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MORE Safe Driving Tips for Truck Drivers

When it comes to safety behind the wheel, we can’t limit our driving tips to a numbered list. We previously outlined suggestions and must-dos for truck driversHere are even more driving tips for professionals at the controls so everyone gets home safely at the end of the day.

Reduce risks on any departure: Complete your pre-trip inspection each day before driving. After any other stop, before driving again, walk around your entire vehicle to look for any mechanical or safety defects that might have developed since. Before entering the vehicle, check surroundings on all sides for any obstacles or dangers you need to be aware of before departing.

Reduce hookup accidents: Stop before backing under any trailer. Get out and check/adjust the trailer height to ensure the kingpin lines up with your fifth wheel. Once coupled, get out, and with a flashlight, ensure the jaws are closed around the kingpin. Hookup your lines correctly and complete a double tug-test before proceeding.

Reduce fatigue-related collisions: Before departure from any stop, assess yourself and your state of mind. Based on how you feel, plan the time and location of your next rest stop and then stick to your plan. If you recognize any signs of fatigue while already driving, force yourself to stop and get rest immediately at the next safe location.Possible_Truck_Driver_Blog

Be a safer driver by using your imagination: Pretend that the people in other vehicles around you are actually your closest and dearest family and friends. Your choices could affect them negatively, so drive accordingly.

Reduce lane-change accidents: Keep to the right whenever possible. Make sure you are fully aware of the vehicles around you, including in your blind spots and change into another lane only if necessary. Signal, make sure you have enough room, check for other vehicles, and then change lanes slowly and deliberately if safe to do so. Your risk of collision is more than doubled when you are in a lane with traffic on both sides of you.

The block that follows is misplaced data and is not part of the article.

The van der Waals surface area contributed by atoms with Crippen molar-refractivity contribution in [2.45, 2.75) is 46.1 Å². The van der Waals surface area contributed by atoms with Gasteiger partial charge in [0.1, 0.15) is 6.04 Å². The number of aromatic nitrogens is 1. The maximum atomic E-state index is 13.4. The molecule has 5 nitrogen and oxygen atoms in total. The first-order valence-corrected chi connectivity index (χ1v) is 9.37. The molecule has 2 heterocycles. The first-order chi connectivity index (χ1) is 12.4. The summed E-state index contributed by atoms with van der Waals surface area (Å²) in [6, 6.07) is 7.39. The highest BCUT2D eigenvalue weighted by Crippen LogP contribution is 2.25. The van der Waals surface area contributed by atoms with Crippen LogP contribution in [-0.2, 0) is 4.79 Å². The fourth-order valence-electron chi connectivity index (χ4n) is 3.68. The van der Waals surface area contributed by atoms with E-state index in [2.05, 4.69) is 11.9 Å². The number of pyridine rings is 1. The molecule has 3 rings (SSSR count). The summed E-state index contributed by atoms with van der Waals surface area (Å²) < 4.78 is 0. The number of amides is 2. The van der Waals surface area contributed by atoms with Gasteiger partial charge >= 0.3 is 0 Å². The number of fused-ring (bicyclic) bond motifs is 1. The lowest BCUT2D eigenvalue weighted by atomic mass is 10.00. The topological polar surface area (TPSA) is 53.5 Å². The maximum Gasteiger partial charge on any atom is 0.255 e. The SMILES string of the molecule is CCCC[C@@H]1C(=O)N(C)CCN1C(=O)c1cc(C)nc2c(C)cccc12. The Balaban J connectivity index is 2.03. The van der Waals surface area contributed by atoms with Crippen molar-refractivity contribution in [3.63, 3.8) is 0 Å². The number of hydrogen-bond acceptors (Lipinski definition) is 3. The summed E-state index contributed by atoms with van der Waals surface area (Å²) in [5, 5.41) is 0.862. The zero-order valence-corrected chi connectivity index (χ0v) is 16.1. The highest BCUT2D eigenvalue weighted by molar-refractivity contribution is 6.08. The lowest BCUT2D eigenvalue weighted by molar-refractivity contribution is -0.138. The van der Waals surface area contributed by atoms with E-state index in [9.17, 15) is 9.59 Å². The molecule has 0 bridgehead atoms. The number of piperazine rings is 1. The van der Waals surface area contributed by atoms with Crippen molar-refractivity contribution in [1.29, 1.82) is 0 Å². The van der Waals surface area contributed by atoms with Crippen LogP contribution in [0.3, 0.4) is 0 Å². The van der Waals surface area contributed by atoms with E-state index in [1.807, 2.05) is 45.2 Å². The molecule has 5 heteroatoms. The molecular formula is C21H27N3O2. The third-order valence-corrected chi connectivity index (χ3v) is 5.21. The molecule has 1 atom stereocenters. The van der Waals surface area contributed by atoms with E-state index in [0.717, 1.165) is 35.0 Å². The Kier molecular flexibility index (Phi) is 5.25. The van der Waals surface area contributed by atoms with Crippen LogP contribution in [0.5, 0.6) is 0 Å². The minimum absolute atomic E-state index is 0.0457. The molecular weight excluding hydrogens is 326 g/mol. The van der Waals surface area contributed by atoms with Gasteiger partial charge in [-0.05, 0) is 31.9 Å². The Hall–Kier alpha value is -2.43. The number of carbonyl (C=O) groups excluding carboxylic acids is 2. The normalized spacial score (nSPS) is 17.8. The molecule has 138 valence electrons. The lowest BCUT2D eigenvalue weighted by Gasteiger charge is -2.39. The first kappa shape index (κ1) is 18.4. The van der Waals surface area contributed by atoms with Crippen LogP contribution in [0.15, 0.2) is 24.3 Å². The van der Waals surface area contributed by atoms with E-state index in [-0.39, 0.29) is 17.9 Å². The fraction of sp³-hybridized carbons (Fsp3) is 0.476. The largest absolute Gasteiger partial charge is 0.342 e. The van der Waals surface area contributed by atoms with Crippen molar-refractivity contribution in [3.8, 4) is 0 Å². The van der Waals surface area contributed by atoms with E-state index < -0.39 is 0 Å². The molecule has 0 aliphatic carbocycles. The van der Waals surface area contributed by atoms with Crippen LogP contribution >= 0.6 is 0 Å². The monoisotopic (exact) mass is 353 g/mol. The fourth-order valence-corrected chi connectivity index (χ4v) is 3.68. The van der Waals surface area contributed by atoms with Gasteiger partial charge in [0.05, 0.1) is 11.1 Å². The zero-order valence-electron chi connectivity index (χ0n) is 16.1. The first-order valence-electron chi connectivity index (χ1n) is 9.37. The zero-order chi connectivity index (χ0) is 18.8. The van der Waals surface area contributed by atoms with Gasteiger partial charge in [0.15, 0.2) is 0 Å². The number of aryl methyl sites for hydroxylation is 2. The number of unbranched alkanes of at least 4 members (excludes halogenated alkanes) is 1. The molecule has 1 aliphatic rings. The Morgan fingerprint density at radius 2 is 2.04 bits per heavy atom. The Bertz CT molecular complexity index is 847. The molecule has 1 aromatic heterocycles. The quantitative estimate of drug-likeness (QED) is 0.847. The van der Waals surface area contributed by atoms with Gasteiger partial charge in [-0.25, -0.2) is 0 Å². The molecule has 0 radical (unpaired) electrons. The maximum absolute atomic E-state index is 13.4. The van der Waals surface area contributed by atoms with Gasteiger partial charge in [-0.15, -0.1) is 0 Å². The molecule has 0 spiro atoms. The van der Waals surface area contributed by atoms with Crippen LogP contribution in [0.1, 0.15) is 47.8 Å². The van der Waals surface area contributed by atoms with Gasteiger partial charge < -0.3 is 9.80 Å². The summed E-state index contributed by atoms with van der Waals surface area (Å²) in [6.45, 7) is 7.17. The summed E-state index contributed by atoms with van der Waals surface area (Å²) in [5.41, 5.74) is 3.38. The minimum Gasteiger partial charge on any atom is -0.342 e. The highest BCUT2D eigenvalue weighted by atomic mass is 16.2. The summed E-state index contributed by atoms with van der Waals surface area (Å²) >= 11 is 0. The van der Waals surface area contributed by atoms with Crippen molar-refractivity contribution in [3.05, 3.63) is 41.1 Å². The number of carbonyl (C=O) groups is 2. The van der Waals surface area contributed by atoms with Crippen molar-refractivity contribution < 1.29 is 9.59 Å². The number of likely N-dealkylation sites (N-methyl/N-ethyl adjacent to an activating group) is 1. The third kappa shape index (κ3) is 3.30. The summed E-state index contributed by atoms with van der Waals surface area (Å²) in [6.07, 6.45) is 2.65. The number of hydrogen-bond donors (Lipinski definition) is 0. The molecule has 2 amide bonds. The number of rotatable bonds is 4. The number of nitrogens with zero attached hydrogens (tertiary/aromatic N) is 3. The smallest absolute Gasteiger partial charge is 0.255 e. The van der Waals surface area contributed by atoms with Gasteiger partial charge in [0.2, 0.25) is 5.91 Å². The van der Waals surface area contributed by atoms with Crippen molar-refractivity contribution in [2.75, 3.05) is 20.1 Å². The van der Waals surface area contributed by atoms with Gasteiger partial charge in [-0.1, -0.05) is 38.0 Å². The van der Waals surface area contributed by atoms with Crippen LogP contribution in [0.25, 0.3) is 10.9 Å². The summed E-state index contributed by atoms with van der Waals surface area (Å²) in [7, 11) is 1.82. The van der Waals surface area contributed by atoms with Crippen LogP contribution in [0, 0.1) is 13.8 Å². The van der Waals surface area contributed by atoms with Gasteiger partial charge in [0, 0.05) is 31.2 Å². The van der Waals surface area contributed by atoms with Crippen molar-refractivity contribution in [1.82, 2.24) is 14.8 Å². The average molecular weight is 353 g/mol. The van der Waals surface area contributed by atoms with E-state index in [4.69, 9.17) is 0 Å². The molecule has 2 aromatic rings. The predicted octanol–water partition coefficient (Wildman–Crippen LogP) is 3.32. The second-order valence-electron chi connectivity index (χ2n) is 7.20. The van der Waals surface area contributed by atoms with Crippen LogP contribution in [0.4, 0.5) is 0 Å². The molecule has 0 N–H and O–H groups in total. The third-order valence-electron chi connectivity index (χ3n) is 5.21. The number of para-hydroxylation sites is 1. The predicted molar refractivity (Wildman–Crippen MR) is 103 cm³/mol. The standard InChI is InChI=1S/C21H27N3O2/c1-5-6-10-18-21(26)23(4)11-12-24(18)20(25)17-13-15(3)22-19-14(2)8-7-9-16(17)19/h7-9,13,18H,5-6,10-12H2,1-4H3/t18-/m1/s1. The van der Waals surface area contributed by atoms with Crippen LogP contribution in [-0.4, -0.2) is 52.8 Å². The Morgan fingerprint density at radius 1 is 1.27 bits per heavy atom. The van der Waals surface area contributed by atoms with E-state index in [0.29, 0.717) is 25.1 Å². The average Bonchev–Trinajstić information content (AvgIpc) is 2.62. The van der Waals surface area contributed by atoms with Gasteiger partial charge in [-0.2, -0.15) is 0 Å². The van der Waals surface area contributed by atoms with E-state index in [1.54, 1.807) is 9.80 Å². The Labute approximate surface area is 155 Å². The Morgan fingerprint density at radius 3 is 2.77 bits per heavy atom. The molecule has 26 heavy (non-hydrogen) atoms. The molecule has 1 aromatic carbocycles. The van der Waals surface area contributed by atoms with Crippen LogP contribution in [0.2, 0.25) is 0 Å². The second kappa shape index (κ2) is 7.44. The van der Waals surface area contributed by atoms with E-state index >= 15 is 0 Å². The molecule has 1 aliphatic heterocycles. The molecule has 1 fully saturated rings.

Reduce the risk of passing: Pass another vehicle only if it is truly necessary, legal and safe. Your slow-moving vehicle, blind spots and the unpredictability of other drivers all contribute to making passing a risky driving activity that should be avoided whenever possible.

Eliminate turning collisions: At all times, be aware of the position of your trailer axles on your trailer. Knowing this will help you to judge the space you need to make a turn. When turning a corner, choose a speed slow enough that you can stop before colliding with anything. Watch your trailer in your mirrors, be ready to stop and keep your trailer wheels close to the curb without hitting or going over.

Eliminate low bridge collisions: When approaching, slow down and be ready to stop. If clearance is in doubt, stop beforehand and get out to assess. Inch forward and assess again as often as necessary. Remember that the tail end of your trailer is often the highest point of your vehicle. If you barely make it under, keep in mind that if you return after unloading a delivery, your trailer will ride higher. If you cannot make it under, contact the local police for help.

Travel at a safe speed in poor visibility: Apply low beams, fog lights and hazard flashers. Choose your speed based on the rule that you must be able to stop in half the distance you can see. If you are in danger of being rear-ended, find the first safe place to get off the road and wait for conditions to improve.

Eliminate personal road rage and reduce stress: Don’t take other people’s driving decisions personally. If another driver does something that aggravates you, force yourself to ignore it. Stay away or let the other driver proceed and continue with your day. If you feel overly stressed, stop in a safe location and take a break.

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